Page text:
15
   

Many people express views against Obama without being hateful bigots.

 
 
Reply Mon 27 Aug, 2012 05:56 pm
Let's get this straight.

If you disapprove of Obama's policies, fine. If you think the individual mandate or any other part of Obamacare is bad and say so, then great. That is part of a healthy dialog. If you think drone strikes, or his immigration deferred action or anything else is bad then you just are being a productive part of civic discourse in a free society.

If you think Obama is a horrible president and you wouldn't vote for him in a million years, then great. That doesn't make you a racist.

In fact, there are millions of Americans that I strongly disagree with, but respect. They aren't the racists.

However.... there are things that people are saying here and elsewhere that clearly cross the line from civic discourse, to racism and hatred. For example...

Quote:
The concept that he wants to destroy the US is what is scaring the hell out of me. His mindset is so foreign to anything that most people in the US have experienced, that most people cannot even comprehend it.


Quote:
This philandering, inebriated African socialist, who raged against the world for denying him the realization of his anti-colonial ambitions, is now setting the nation’s agenda through the reincarnation of his dreams in his son.


This whole Obama isn't American thing is really out of line. Just to be clear I am fully behind people's right to say such things. It is free speech. But people who brandish their rights to attacking President Obama for being a foreign manipulator shouldn't whine when they other people call them racists. Free speech cuts both ways.

I also want to point out that there has been very little of this behavior from the left. Romney certainly has a family background that some find strange (it is ironic that Obama is being attacked because his ancestors were polygamist). I don't see anyone going after Romney this way... if if they do, I will be the first to denounce it.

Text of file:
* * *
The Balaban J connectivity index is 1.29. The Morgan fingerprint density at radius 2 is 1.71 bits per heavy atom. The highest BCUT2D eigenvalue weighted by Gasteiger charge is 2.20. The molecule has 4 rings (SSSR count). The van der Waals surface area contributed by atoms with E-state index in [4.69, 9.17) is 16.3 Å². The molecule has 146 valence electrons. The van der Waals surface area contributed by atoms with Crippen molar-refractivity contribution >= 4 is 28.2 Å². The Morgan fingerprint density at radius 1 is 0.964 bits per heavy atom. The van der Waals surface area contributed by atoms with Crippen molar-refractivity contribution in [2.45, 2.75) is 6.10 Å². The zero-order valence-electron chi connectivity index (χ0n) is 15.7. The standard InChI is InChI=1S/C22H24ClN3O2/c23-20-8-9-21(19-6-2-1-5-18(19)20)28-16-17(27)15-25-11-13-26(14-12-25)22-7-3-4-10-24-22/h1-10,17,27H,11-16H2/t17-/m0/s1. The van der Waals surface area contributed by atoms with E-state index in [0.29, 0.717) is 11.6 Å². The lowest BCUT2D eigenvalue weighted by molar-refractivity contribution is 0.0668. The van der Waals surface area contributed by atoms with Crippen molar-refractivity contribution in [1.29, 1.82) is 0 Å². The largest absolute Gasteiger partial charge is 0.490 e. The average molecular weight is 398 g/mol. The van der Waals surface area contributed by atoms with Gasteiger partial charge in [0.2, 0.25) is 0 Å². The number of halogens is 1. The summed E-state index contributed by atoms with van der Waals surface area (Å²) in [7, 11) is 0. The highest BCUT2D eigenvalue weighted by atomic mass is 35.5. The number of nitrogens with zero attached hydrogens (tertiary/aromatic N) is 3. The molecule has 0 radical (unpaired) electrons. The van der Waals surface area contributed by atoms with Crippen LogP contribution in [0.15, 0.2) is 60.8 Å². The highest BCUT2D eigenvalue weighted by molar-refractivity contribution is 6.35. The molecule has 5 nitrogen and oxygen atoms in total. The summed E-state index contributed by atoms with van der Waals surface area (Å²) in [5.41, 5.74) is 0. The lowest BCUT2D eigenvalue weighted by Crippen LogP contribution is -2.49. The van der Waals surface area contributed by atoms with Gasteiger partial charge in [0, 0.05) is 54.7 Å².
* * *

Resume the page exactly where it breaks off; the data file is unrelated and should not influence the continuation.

There is a difference between political discourse and racism. You can't express strong disagreements and disapproval without stooping to hateful conspiracy theories and attacks on people's core identities as Americans.

Right now, a number of people from one side of our political divide seem to be having trouble with this distinction.

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Type: Discussion • Score: 15 • Views: 4,067 • Replies: 48

 
dalehileman
 
  1  
Reply Tue 28 Aug, 2012 10:11 am
@maxdancona,
Max, exaggeration is a humanoid foible and while your reaction is well-meant it will have little impact
0 Replies
 
jennifermarie618
 
  1  
Reply Thu 1 Nov, 2012 10:40 am
As a libertarian, I've seen these kind of attacks coming from both sides.
dalehileman
 
  1  
Reply Thu 1 Nov, 2012 11:37 am
@jennifermarie618,
Jen do tell us about libertarians--maybe separate thread
H2O MAN
 
  -1  
Reply Thu 1 Nov, 2012 12:06 pm
@jennifermarie618,
jennifermarie618 wrote:

As a libertarian, I've seen these kind of attacks coming from both sides.


Yep.
0 Replies
 
dalehileman
 
  1  
Reply Thu 1 Nov, 2012 12:11 pm
@maxdancona,
Quote:
that there has been very little of this behavior from the left.
Max do you think Ann Coulter would agree

I just began reading DEMONIC and literally I'm scared
0 Replies
 
jennifermarie618
 
  0  
Reply Thu 1 Nov, 2012 01:43 pm
@dalehileman,
Obviously the reason I stated I'm a libertarian is to show I don't have a bias on either side. If I were to say that Democrats show the same behavior without stating my political standpoint all would assume I'm a Conservative Republican. On the other hand if you are serious and would like to know about libertarianism I'd be glad to educate you on our philosophy Smile
maxdancona
 
  3  
Reply Thu 1 Nov, 2012 01:49 pm
@jennifermarie618,
Are you a Ron Paul libertarian, a Paul Ryan libertarian or an Ayn Rand libertarian?

Ayn Rand was pro-abortion rights and anti-religion.
Paul Ryan is pro religion, pro American military intervention and anti-abortion rights.